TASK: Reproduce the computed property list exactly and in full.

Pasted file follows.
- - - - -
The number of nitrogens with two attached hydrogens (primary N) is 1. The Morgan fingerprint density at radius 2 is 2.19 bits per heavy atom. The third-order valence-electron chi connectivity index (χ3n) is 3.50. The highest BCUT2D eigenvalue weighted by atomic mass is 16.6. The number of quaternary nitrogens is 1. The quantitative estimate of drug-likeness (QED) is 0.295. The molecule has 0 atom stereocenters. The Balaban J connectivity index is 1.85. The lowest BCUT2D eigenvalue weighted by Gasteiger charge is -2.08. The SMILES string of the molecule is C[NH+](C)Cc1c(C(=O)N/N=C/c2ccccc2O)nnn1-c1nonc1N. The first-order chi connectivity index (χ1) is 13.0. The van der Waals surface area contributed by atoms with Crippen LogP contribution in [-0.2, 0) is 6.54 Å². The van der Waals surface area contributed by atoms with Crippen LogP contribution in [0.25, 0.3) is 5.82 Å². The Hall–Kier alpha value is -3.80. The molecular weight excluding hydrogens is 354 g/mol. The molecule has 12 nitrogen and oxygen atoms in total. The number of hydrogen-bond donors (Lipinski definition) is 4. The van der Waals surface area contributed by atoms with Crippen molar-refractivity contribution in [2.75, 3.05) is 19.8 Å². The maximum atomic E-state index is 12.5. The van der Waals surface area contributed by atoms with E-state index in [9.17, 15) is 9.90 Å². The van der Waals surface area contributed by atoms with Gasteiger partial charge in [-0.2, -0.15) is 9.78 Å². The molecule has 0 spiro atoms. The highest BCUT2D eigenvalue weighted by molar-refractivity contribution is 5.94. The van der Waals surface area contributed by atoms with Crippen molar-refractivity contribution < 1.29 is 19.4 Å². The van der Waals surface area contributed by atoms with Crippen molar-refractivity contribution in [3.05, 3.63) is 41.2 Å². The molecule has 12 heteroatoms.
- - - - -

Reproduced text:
The number of nitrogens with two attached hydrogens (primary N) is 1. The Morgan fingerprint density at radius 2 is 2.19 bits per heavy atom. The third-order valence-electron chi connectivity index (χ3n) is 3.50. The highest BCUT2D eigenvalue weighted by atomic mass is 16.6. The number of quaternary nitrogens is 1. The quantitative estimate of drug-likeness (QED) is 0.295. The molecule has 0 atom stereocenters. The Balaban J connectivity index is 1.85. The lowest BCUT2D eigenvalue weighted by Gasteiger charge is -2.08. The SMILES string of the molecule is C[NH+](C)Cc1c(C(=O)N/N=C/c2ccccc2O)nnn1-c1nonc1N. The first-order chi connectivity index (χ1) is 13.0. The van der Waals surface area contributed by atoms with Crippen LogP contribution in [-0.2, 0) is 6.54 Å². The van der Waals surface area contributed by atoms with Crippen LogP contribution in [0.25, 0.3) is 5.82 Å². The Hall–Kier alpha value is -3.80. The molecular weight excluding hydrogens is 354 g/mol. The molecule has 12 nitrogen and oxygen atoms in total. The number of hydrogen-bond donors (Lipinski definition) is 4. The van der Waals surface area contributed by atoms with Crippen molar-refractivity contribution in [2.75, 3.05) is 19.8 Å². The maximum atomic E-state index is 12.5. The van der Waals surface area contributed by atoms with E-state index in [9.17, 15) is 9.90 Å². The van der Waals surface area contributed by atoms with Gasteiger partial charge in [-0.2, -0.15) is 9.78 Å². The molecule has 0 spiro atoms. The highest BCUT2D eigenvalue weighted by molar-refractivity contribution is 5.94. The van der Waals surface area contributed by atoms with Crippen molar-refractivity contribution < 1.29 is 19.4 Å². The van der Waals surface area contributed by atoms with Crippen molar-refractivity contribution in [3.05, 3.63) is 41.2 Å². The molecule has 12 heteroatoms.